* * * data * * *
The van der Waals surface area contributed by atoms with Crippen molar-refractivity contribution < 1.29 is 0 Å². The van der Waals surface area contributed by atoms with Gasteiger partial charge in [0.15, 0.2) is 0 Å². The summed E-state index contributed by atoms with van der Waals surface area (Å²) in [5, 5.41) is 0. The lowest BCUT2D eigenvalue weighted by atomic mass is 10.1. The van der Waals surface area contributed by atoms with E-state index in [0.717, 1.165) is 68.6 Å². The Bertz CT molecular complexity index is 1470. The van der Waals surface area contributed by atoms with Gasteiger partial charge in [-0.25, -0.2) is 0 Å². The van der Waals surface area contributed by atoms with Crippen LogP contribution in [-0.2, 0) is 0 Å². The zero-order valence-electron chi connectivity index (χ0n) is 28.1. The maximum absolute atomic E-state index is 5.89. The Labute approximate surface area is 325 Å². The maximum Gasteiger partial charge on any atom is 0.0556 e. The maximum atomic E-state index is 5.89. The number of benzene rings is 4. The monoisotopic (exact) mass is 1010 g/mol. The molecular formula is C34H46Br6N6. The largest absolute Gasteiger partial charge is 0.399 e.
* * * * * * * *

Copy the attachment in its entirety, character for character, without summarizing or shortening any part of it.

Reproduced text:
The van der Waals surface area contributed by atoms with Crippen molar-refractivity contribution < 1.29 is 0 Å². The van der Waals surface area contributed by atoms with Gasteiger partial charge in [0.15, 0.2) is 0 Å². The summed E-state index contributed by atoms with van der Waals surface area (Å²) in [5, 5.41) is 0. The lowest BCUT2D eigenvalue weighted by atomic mass is 10.1. The van der Waals surface area contributed by atoms with E-state index in [0.717, 1.165) is 68.6 Å². The Bertz CT molecular complexity index is 1470. The van der Waals surface area contributed by atoms with Gasteiger partial charge in [-0.25, -0.2) is 0 Å². The van der Waals surface area contributed by atoms with Crippen LogP contribution in [-0.2, 0) is 0 Å². The zero-order valence-electron chi connectivity index (χ0n) is 28.1. The maximum absolute atomic E-state index is 5.89. The Labute approximate surface area is 325 Å². The maximum Gasteiger partial charge on any atom is 0.0556 e. The maximum atomic E-state index is 5.89. The number of benzene rings is 4. The monoisotopic (exact) mass is 1010 g/mol. The molecular formula is C34H46Br6N6. The largest absolute Gasteiger partial charge is 0.399 e.